"Either you're in the grill business or you're not. Don't go in halfway," Guidry said. "Nothing that we are halfway committed to has been successful."
That doesn't mean smaller retailers can't grab a piece of the barbecue pie. Guidry said he knows retailers in small buildings that set up outdoor kitchen displays outside their stores where they hold cooking demonstrations in order to reserve floor space just fo r new products.
"You don't have to have 150 grills on the floor to be in the grill business," Guidry said. "To be successful, you don't need 7,000 square feet. I would venture to say you probably don't even need 1,500 square feet. It's not how much space you give up to it as much as what it looks like and how committed you are to it."
BEATING BIG BOX
Some retailers cite neighboring big-box competition as an objection to getting into the barbecue business. But therein lies a golden opportunity for creating a unique market position - one built on offering premium outdoor cooking products and comprehensive service and expertise not found at mass merchants. Brian Eskew, marketing manager of premium grill manufacturer Twin Eagles, said specialty retailers can begin differentiating themselves from big box by understanding where consumer demand is shifting toward.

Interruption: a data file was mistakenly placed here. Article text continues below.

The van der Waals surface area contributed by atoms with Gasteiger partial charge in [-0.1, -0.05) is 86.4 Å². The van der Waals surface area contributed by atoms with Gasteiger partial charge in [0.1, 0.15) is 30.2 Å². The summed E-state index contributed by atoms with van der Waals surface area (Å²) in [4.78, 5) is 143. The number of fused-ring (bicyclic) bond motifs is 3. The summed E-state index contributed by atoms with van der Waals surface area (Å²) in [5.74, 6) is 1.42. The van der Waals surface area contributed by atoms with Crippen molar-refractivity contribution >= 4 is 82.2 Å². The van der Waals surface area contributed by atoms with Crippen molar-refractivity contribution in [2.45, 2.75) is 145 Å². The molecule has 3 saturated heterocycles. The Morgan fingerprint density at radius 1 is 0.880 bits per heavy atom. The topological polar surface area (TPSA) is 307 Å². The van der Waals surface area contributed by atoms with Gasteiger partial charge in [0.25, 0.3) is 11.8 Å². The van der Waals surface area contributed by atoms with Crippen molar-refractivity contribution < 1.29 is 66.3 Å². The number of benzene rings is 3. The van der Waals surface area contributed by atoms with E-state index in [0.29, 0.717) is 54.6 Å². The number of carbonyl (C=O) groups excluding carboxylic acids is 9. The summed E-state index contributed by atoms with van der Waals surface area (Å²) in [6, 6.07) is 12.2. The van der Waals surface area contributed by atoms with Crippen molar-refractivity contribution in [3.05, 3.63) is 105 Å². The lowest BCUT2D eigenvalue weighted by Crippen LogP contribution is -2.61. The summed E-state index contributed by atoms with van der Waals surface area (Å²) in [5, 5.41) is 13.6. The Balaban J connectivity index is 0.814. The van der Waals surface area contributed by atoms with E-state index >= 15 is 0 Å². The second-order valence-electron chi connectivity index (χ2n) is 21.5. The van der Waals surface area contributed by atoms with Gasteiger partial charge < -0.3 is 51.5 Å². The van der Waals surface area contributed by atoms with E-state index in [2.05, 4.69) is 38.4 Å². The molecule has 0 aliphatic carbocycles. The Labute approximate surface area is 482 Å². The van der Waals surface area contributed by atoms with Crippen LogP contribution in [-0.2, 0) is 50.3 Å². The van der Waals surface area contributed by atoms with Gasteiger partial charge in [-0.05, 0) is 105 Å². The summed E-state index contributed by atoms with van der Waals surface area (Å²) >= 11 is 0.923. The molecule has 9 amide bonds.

"We see consumers trending toward outdoor kitchens and built-in barbecue grills," Eskew said. "The big-box competition is not selling the outdoor kitchen - they're selling barbecue grills. For me, the winning strategy for the casual furniture retailer is an outdoor kitchen strategy that includes some freestanding barbecue grills. "We're not asking [casual furniture retailers] to reinvent themselves, we just see outdoor kitchens as a logical extension of the business that they're already in," Eskew added.
Bonnie Richins, general manager of Anaheim Patio & Fireside, is on the same pa ge with Eskew, offering higher end grills at her three Anaheim, Calif.-area stores and staying away from the aggressive price points found at mass merchants. "You can never compete with the big-box stores on price - it doesn't matter what we're selling. You have to romance [consumers] with all the bells and whistles that the big box doesn't have."
Before-sale expertise and after-sale service are other areas in which specialty retailers can differentiate themselves from mass merchants.
"Our replacement parts business is just as important to us as selling the grill because a customer can come back after four or five years and say, ‘I need this for my barbecue,' and we can give it to them," Richins said. "Then they are still our customer, and that's really important. You're still offering a service to a customer that Wal-Mart or a Lowe's doesn't have."
Hosting grilling classes and other events is also helpful for a retailer in establishing a connection with the consumer that big box doesn't pursue.
"Tags and literature can only convey so much, but actually seeing the grills in action can seal the deal," Rowell said.
Whether it's attracting a new customer demographic, generating add-on sales or harvesting the promise of the emerging outdoor kitchen category, the barbecue business has something to offer furniture-only patio stores.
"We're all trying to look for new ways to bring customers into the store, and if you don't step out of the box a little and try something you'll never know," Richins said.